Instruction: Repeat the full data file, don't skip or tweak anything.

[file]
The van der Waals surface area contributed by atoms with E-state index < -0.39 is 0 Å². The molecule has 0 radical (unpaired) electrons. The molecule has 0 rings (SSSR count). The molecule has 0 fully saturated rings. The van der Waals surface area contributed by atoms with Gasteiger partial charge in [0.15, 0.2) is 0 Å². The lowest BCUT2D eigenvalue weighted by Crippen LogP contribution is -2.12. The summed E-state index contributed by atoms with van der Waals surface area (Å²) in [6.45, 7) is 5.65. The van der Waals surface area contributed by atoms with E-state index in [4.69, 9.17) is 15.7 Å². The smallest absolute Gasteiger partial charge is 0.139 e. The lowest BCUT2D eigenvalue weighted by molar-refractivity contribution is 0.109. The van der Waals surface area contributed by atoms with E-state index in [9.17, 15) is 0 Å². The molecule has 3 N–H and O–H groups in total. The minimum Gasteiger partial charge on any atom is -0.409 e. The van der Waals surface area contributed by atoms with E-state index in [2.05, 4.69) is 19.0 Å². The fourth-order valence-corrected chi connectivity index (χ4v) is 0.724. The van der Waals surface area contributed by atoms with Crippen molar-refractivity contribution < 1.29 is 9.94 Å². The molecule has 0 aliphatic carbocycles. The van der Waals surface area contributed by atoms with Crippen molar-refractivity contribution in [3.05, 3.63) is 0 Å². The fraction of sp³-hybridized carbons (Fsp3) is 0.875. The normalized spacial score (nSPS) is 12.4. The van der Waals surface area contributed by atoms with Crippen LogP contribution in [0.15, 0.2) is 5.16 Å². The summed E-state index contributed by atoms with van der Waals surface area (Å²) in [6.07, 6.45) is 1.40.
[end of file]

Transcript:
The van der Waals surface area contributed by atoms with E-state index < -0.39 is 0 Å². The molecule has 0 radical (unpaired) electrons. The molecule has 0 rings (SSSR count). The molecule has 0 fully saturated rings. The van der Waals surface area contributed by atoms with Gasteiger partial charge in [0.15, 0.2) is 0 Å². The lowest BCUT2D eigenvalue weighted by Crippen LogP contribution is -2.12. The summed E-state index contributed by atoms with van der Waals surface area (Å²) in [6.45, 7) is 5.65. The van der Waals surface area contributed by atoms with E-state index in [4.69, 9.17) is 15.7 Å². The smallest absolute Gasteiger partial charge is 0.139 e. The lowest BCUT2D eigenvalue weighted by molar-refractivity contribution is 0.109. The van der Waals surface area contributed by atoms with E-state index in [9.17, 15) is 0 Å². The molecule has 3 N–H and O–H groups in total. The minimum Gasteiger partial charge on any atom is -0.409 e. The van der Waals surface area contributed by atoms with E-state index in [2.05, 4.69) is 19.0 Å². The fourth-order valence-corrected chi connectivity index (χ4v) is 0.724. The van der Waals surface area contributed by atoms with Crippen molar-refractivity contribution < 1.29 is 9.94 Å². The molecule has 0 aliphatic carbocycles. The van der Waals surface area contributed by atoms with Crippen molar-refractivity contribution in [3.05, 3.63) is 0 Å². The fraction of sp³-hybridized carbons (Fsp3) is 0.875. The normalized spacial score (nSPS) is 12.4. The van der Waals surface area contributed by atoms with Crippen LogP contribution in [0.15, 0.2) is 5.16 Å². The summed E-state index contributed by atoms with van der Waals surface area (Å²) in [6.07, 6.45) is 1.40.